As I write this, I am sleeping in a tent alongside my own sheep herd as it grazes private pastures near the Wind River Mountains. We’ve had bear incidents in two of the last four nights. The first incident involved a bear coming into the pasture, only to be confronted by the guardian dogs, which then chased the dark blur up the fence line and past me as they chased the bear back up the draw and deeper into the mountains.

The second incident involved the dogs chasing a bear from the nearby cattle herd. I was concerned about both the sheep and dogs, so I walked around in the dark, using a headlamp and carrying a firearm, as I checked the herd and inspected the dogs upon their return. Had I been mauled or bitten by a predator, some would have faulted me, staying I should have waited for daylight. At the time, I didn’t know what species of predator was involved in the night’s chaos.

My point is that while it is easy to sit back and pass judgment on others about what they should have, or should not have, done in a moment of crisis, it’s generally not helpful and is really only self-serving. What is the right thing to do isn’t always clear at all. There is no consensus about what herders should do in response to predation at night, but it’s best to err on the side of human safety – no amount of dead livestock is worth a human life. Some herders don’t carry firearms, and some aren’t proficient with them anyway, even if they could pick out a predator in the dark.

We as humans try to do the best we can, and different people will respond differently. I simply advocate more compassion for fellow humans. I do also recognize that the nasty comments about the Idaho sheep pile up probably have little to do with what actually happened. Instead, it’s about the ongoing polarization of those still bickering over wolves, predator control, and over public lands livestock grazing.

We who tend to herds in large carnivore country have our own opinions on those issues as well, but those views take a back seat to our actions on the ground. Day by day, we take action to protect both ourselves and our herds, but always work with the knowledge that when large carnivores and livestock share the same range, some livestock will die, as will some predators. It’s not a perfect situation, but it is reality.

More Blackfoot Cave

Weekend before last I spent both days excavating at Blackfoot Cave that I posted about last month. The find of the weekend was this section of what appears to be a bison mandible. If you look closely you can see the top surfaces of the teeth pointed down toward the photo scale. It hasn’t been officially identified as bison, but sure looks like it to me.

It was found at a depth of 70 cm in one of the units close to the overhang. Earlier this season, a couple of bison vertebrae were found at about this depth in a unit less than a meter away – maybe part of the same barbecue around 3,000 years ago.

Here you can see happy excavators and mandible admirers lined up to take pictures. Excavator Rosalie in the middle of the picture was the discoverer.

In my first post on this shelter, I said I was looking forward to seeing the results of radiocarbon assays taken from a depth of around 2m. Two came in right before we started work that weekend and both appear to be good dates from about 5,000 years ago. That deposit appears to be going strong under 2m and maybe we can push to a Paleoindian occupation before the season ends.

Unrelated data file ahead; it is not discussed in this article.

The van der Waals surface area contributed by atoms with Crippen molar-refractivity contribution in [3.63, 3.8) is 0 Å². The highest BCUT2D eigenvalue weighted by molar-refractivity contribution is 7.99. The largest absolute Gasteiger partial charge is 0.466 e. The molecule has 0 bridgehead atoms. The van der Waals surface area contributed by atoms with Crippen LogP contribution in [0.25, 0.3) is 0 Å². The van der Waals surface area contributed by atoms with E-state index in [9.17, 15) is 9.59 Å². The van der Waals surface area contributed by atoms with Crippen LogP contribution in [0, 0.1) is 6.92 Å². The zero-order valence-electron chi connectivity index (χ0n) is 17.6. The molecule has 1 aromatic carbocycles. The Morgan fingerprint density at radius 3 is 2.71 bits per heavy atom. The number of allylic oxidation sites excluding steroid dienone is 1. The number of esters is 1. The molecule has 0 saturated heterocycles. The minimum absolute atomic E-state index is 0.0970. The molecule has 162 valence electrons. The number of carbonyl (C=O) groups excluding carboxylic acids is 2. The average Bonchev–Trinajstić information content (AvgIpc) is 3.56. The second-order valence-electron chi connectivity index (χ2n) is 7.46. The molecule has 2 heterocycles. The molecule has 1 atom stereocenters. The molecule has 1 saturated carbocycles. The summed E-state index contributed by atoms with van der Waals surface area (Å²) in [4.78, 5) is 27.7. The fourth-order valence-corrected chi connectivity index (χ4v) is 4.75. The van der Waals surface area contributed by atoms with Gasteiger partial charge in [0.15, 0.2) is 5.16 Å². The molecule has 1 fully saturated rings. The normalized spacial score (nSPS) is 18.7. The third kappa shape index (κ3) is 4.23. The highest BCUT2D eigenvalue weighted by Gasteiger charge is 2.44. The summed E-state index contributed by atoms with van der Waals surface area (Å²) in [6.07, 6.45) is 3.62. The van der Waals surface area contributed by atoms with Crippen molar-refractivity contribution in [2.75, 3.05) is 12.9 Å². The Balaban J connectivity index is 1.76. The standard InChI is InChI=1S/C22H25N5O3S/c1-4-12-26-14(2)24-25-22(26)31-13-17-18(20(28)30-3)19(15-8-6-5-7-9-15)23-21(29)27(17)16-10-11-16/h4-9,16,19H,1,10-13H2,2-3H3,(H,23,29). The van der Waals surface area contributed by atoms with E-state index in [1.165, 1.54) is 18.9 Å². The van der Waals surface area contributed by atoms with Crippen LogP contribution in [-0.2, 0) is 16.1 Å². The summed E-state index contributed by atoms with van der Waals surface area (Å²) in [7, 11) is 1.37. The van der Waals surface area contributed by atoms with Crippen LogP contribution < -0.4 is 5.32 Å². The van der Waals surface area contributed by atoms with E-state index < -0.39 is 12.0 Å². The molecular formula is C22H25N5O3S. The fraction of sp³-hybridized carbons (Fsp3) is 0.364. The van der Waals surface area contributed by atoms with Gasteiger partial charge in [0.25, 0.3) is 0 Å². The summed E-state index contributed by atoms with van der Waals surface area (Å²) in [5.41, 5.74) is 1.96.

Quote

“I hate vacations.”– travel writer and novelist Paul Theroux in a recent interview.

We are off for  a week to see Deep Springs– more a mini- adventure than a “vacation”– besides, I will be working on my proposals. Internet access is at best intermittent there– it is far more remote than Magdalena — so do not expect too much blogging or email til next week…

Bird Changes

For a while there we had around 20 hummingbirds a day coming to our feeders. Tweaking the formula for nectar appears to have have a real effect. It seems though that the rufous and calliope hummingbirds have left for Mexico and we just have a few broad-tailed hanging around.

I have been finding that it is quite a challenge to set up shots where I can get the lighting right to get their feathers to light up.

Some chickadees returned last week. I have neighbors who claim they have black-capped chickadees that stay around all summer, but ours seem to leave in early June and don’t return until about now. I assumed they moved to higher altitudes in the mountains, but maybe they just go visit our neighbors.

This fellow is in one of the locust trees off the deck, but he looks like he is lost in the jungle.

More images; Tazis east of Turkey

If  (as I think) “Tazi” and “Saluki” are linguistic rather than biological distinctions, reflected where Arabic turns to the Turkic and Persian tongues, the title is redundant.

The pics are not, and even clinal change admits some differences. Iranian tazi, stolen weeks ago, returned to its horse archer partner this week, a friend of a friend (“it”  only because I do not know “its” gender).

It is BLACK, not tanpoint, as is this one on the other end of the Salukiverse, in Xinjaing, taken by Sir Terence Clark. You don’t see real black in the Arab countries, only east of the tazi line.

Even in the early 19th century some Afghan tazis had BIG coats.